Recently I have had a few clients come in who are having a tough time dealing with their divorce. Understandable, as everyone deals with stress differently and divorce can be extremely stressful. What these clients have said is that they did not realize how hard it(divorce) was going to be.
Divorce is the death of a marriage. Most of us enter marriage with the intent of it lasting for the rest of our lives. Unfortunately, not every marriage is successful. Almost half (depending on which survey you look at) end in divorce. People grieve in a divorce, similar to the way they do following the death of a spouse or other family member.
When talking about divorce grieving, we often use the 5 Stages of Grief: Denial, Anger, Bargaining, Depression and Acceptance. Not everyone goes through these stages in the same way, some may dwell in one stage longer, some may skip a step, but everyone grieves. Even in the most horrible of marriages, parties feel the loss of the relationship.
Denial: I have had clients describe horrible situations where there is abuse, adultery, addiction and other negative behaviors going on in the home. But the parties are upset because their spouse wants a divorce. They do not. I have even had a few clients who ask if it is possible to force the other side to stay in the marriage. FYI, it’s not.
Anger: Anger often reveals it’s head in a spouse being irrational and acting out. They may break things; they may fight in Court for something that they really don’t want, but they don’t want the other side to get; they may keep the children from the other parent. Or a spouse may be angry with themselves for allowing the marriage to fail. When parties are in this stage, it is often difficult to come to a reasonable resolution in their divorce.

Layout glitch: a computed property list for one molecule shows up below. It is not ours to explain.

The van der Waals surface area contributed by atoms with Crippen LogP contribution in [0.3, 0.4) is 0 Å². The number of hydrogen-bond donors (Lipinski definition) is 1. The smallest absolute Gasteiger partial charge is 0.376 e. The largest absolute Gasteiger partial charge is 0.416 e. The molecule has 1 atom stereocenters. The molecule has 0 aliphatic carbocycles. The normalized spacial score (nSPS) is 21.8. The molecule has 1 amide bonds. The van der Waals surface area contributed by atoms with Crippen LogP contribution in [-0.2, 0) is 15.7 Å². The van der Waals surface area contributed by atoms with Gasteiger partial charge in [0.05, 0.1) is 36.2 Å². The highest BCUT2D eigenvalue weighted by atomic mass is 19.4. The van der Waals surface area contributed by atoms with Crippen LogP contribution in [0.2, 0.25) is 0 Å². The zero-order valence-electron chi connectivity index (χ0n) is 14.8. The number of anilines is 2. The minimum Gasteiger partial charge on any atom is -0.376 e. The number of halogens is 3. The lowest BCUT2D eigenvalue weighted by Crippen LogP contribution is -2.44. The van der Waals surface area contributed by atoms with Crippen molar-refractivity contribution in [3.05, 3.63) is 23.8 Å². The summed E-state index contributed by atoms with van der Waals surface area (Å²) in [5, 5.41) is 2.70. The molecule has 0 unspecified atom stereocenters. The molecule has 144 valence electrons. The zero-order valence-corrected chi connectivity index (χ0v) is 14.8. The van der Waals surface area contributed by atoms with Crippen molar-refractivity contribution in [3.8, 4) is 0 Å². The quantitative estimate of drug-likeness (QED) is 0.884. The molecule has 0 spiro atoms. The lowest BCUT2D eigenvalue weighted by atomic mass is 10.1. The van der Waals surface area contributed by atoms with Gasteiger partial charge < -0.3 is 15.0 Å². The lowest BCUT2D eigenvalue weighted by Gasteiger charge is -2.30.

Bargaining: Not only do spouses bargain with each other of how they will do better: stop drinking, work less, work more, spend more time with the children, spend less time with their friends, whatever to try to “win” the other party back; but the spouse may also bargain with a higher power. Sometimes the higher power is the Judge. Sometimes it is their god. When this bargaining does not achieve the desired results, it is then they move on to the next stage.
Depression: This is the stage where some parties will just not be able to get out of bed. They avoid their friends, family (and sometimes their attorneys) and lock themselves at home. Ben & Jerry’s becomes their best friends. Sweats become their uniform. This stage is full of fear: fear of being alone, fear of being poor, fear of what will happen to them when the divorce is over. Fear is tough to overcome and can be irrational. However, once they overcome their fears, parties can move forward.
Acceptance: It takes time to get here. In this stage, parties start “moving on” with their lives. For some, this is the time when they can finally be civil to their ex. For others, it is at this stage that they decide to remove their ex completely from their lives. Everyone can reach this stage and it helps if they have a good support system. I suggest to my clients they utilize their family and friends, as well as mental health professionals to get this to this place.